Investing in our Children’s Futures

By Jim Johnson 

One of the greatest threats to children today comes from the environment. Exposure to pesticides, pollution, and heavy metals while in the womb or during early periods of development can cause serious and lifelong health concerns. To protect children from environmental threats and help them live healthier lives, EPA and the National Institute of Environmental Health Sciences (NIEHS) created the Children’s Environmental Health and Disease Prevention Research Centers (Children’s Centers). Teams of multidisciplinary experts at Children’s Centers across the country are looking at how children’s health is impacted by environmental and chemical exposures, epigenetics, non-chemical stressors and other factors with a focus on translating this research into practical information for public use.

Silhouette of children playing outside This year, EPA and NIEHS are awarding five new Children’s Center grants. Research supported under these awards includes the interplay of air pollution, particulate matter and obesity on asthma among inner city children; prenatal and early childhood pollutant exposure and adverse birth outcomes; air pollution, polycylic aromatic hydrocarbons (PAHs) and adolescent cognitive, emotional, behavioral health outcomes; cumulative environmental exposures and increased risk for childhood acute lymphoblastic leukemia; and the effects of environmental contaminants on the microbiome and neurodevelopment.  Each of the newly funded Children’s Centers is receiving between 1.25-1.5 million dollars per year for up to four years.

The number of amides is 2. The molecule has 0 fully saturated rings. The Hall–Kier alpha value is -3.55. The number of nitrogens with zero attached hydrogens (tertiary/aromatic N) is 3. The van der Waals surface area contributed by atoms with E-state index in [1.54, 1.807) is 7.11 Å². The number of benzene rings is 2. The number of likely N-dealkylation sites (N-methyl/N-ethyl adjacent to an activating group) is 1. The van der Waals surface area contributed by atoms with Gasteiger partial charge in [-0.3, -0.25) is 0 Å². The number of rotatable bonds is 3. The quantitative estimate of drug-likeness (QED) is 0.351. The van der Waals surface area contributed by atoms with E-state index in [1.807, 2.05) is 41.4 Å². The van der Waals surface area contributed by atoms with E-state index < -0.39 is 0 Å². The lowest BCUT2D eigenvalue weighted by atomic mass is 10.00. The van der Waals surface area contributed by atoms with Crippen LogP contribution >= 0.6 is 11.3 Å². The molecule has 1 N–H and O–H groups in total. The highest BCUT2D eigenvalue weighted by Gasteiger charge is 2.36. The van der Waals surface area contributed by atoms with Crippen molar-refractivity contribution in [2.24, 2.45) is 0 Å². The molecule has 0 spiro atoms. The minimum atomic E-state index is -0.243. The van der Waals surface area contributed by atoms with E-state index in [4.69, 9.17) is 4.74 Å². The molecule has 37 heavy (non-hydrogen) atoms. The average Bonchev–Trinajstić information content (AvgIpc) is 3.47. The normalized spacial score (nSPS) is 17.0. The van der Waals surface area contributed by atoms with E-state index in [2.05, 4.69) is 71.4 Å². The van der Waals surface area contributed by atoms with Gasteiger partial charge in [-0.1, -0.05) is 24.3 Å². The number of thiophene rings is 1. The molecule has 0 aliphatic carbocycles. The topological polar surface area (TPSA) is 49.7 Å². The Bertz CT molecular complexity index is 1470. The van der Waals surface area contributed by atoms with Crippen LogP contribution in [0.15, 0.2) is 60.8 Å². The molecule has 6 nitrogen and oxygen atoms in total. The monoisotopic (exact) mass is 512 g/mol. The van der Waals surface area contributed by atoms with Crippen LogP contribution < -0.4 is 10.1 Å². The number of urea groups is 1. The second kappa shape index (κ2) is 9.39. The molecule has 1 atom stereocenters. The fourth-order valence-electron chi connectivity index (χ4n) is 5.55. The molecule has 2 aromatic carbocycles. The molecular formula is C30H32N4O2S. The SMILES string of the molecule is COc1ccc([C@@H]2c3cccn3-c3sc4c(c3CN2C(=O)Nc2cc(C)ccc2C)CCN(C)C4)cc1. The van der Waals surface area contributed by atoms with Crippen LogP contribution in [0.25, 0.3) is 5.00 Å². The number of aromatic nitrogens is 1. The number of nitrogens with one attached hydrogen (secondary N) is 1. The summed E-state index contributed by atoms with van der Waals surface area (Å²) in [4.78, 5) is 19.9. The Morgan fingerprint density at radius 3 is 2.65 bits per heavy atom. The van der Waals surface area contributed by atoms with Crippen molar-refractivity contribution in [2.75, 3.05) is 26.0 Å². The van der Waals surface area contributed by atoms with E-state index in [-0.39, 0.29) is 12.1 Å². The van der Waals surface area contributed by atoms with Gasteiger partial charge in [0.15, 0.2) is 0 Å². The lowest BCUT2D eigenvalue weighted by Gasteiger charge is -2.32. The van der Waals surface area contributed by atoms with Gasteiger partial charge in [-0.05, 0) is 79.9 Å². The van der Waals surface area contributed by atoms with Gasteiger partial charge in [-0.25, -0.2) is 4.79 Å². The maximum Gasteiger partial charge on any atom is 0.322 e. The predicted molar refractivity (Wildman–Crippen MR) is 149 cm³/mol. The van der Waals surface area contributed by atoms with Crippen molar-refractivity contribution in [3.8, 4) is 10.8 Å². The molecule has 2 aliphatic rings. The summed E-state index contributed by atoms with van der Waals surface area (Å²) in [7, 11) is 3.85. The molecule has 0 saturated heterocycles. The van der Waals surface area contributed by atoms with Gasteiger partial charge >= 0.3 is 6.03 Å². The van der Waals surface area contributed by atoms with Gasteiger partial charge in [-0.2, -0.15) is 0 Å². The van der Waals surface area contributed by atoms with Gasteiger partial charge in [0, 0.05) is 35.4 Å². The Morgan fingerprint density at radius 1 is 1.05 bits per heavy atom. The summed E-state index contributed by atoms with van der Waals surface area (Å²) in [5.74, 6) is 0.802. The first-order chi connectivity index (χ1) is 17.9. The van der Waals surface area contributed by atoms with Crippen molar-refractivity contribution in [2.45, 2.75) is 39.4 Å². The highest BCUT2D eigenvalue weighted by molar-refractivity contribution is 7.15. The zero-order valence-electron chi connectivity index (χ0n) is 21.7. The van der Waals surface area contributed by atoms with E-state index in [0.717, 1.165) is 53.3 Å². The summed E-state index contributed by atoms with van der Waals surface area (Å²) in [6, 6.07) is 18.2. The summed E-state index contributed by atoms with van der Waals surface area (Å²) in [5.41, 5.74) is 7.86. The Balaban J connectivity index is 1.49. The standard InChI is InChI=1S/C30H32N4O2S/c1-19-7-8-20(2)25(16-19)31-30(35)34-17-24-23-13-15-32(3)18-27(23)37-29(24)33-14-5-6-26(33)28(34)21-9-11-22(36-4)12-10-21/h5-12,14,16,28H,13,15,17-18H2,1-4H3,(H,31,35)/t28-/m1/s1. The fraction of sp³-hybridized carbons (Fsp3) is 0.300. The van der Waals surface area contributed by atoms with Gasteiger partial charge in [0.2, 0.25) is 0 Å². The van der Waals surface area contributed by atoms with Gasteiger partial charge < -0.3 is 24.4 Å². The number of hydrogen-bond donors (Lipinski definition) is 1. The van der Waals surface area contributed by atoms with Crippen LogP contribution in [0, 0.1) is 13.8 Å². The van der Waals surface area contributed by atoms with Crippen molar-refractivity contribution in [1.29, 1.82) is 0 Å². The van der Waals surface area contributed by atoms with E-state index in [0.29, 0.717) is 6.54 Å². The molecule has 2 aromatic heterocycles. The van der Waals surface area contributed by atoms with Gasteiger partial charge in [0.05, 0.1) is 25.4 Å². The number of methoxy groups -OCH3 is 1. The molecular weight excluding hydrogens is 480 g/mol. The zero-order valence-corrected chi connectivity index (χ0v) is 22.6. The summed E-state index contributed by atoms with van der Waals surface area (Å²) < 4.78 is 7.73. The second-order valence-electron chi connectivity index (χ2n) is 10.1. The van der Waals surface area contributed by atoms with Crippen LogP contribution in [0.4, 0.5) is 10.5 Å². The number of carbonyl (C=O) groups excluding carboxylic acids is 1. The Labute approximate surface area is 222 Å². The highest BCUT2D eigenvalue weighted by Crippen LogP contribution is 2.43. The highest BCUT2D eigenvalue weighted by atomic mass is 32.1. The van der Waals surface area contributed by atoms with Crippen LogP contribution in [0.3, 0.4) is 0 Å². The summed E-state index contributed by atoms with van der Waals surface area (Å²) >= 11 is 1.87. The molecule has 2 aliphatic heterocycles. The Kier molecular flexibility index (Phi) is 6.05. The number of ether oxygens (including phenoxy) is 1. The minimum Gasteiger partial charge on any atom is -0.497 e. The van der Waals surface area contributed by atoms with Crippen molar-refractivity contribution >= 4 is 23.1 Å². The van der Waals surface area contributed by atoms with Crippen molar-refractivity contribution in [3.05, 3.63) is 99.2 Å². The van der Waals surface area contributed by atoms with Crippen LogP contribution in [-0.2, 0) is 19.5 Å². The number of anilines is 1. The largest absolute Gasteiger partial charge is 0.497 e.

There are many obstacles to protecting children’s environmental health. Understanding the complexity of these challenges is just one way that EPA and its partners are reducing harmful environmental exposure and making the world a safer place for children and our communities.

About the Author: Dr. James H. Johnson Jr. is the Director of EPA’s National Center for Environmental Research.

Editor's Note: The views expressed here are intended to explain EPA policy. They do not change anyone's rights or obligations. You may share this post. However, please do not change the title or the content, or remove EPA’s identity as the author. If you do make substantive changes, please do not attribute the edited title or content to EPA or the author.

EPA's official web site is Some links on this page may redirect users from the EPA website to specific content on a non-EPA, third-party site. In doing so, EPA is directing you only to the specific content referenced at the time of publication, not to any other content that may appear on the same webpage or elsewhere on the third-party site, or be added at a later date.

EPA is providing this link for informational purposes only. EPA cannot attest to the accuracy of non-EPA information provided by any third-party sites or any other linked site. EPA does not endorse any non-government websites, companies, internet applications or any policies or information expressed therein.